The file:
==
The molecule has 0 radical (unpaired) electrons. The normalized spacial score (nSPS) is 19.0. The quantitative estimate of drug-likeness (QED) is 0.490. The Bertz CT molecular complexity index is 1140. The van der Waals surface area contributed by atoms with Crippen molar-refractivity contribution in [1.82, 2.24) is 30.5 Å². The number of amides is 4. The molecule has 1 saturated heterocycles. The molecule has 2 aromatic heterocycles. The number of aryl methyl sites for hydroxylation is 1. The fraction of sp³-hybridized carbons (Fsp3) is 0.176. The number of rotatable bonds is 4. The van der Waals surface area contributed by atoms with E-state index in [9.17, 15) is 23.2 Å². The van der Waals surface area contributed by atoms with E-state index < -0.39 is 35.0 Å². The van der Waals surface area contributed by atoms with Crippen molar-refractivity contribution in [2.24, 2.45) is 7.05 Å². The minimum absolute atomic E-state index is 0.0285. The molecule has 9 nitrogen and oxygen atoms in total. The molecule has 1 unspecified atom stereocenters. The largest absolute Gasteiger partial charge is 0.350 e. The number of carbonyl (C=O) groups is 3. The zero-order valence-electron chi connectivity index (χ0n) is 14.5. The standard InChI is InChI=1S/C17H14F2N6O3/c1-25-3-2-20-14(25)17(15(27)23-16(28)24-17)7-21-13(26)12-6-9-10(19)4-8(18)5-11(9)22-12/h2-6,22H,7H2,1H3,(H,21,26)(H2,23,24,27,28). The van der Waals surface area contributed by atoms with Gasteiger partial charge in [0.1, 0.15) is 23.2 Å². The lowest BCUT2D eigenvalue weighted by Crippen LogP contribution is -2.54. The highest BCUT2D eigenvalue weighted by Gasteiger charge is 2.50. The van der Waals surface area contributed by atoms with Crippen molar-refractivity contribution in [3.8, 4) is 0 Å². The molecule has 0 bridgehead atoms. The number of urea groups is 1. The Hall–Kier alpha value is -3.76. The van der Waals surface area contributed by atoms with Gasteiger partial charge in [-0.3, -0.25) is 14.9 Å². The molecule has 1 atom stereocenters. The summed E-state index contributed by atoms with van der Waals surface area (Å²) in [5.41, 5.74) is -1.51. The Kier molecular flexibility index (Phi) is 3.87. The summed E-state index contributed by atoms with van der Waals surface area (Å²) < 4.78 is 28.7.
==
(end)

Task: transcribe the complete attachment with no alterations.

The molecule has 0 radical (unpaired) electrons. The normalized spacial score (nSPS) is 19.0. The quantitative estimate of drug-likeness (QED) is 0.490. The Bertz CT molecular complexity index is 1140. The van der Waals surface area contributed by atoms with Crippen molar-refractivity contribution in [1.82, 2.24) is 30.5 Å². The number of amides is 4. The molecule has 1 saturated heterocycles. The molecule has 2 aromatic heterocycles. The number of aryl methyl sites for hydroxylation is 1. The fraction of sp³-hybridized carbons (Fsp3) is 0.176. The number of rotatable bonds is 4. The van der Waals surface area contributed by atoms with E-state index in [9.17, 15) is 23.2 Å². The van der Waals surface area contributed by atoms with E-state index < -0.39 is 35.0 Å². The van der Waals surface area contributed by atoms with Crippen molar-refractivity contribution in [2.24, 2.45) is 7.05 Å². The minimum absolute atomic E-state index is 0.0285. The molecule has 9 nitrogen and oxygen atoms in total. The molecule has 1 unspecified atom stereocenters. The largest absolute Gasteiger partial charge is 0.350 e. The number of carbonyl (C=O) groups is 3. The zero-order valence-electron chi connectivity index (χ0n) is 14.5. The standard InChI is InChI=1S/C17H14F2N6O3/c1-25-3-2-20-14(25)17(15(27)23-16(28)24-17)7-21-13(26)12-6-9-10(19)4-8(18)5-11(9)22-12/h2-6,22H,7H2,1H3,(H,21,26)(H2,23,24,27,28). The van der Waals surface area contributed by atoms with Gasteiger partial charge in [0.1, 0.15) is 23.2 Å². The lowest BCUT2D eigenvalue weighted by Crippen LogP contribution is -2.54. The highest BCUT2D eigenvalue weighted by Gasteiger charge is 2.50. The van der Waals surface area contributed by atoms with Crippen molar-refractivity contribution in [3.8, 4) is 0 Å². The molecule has 0 bridgehead atoms. The number of urea groups is 1. The Hall–Kier alpha value is -3.76. The van der Waals surface area contributed by atoms with Gasteiger partial charge in [-0.3, -0.25) is 14.9 Å². The molecule has 1 atom stereocenters. The summed E-state index contributed by atoms with van der Waals surface area (Å²) in [5.41, 5.74) is -1.51. The Kier molecular flexibility index (Phi) is 3.87. The summed E-state index contributed by atoms with van der Waals surface area (Å²) < 4.78 is 28.7.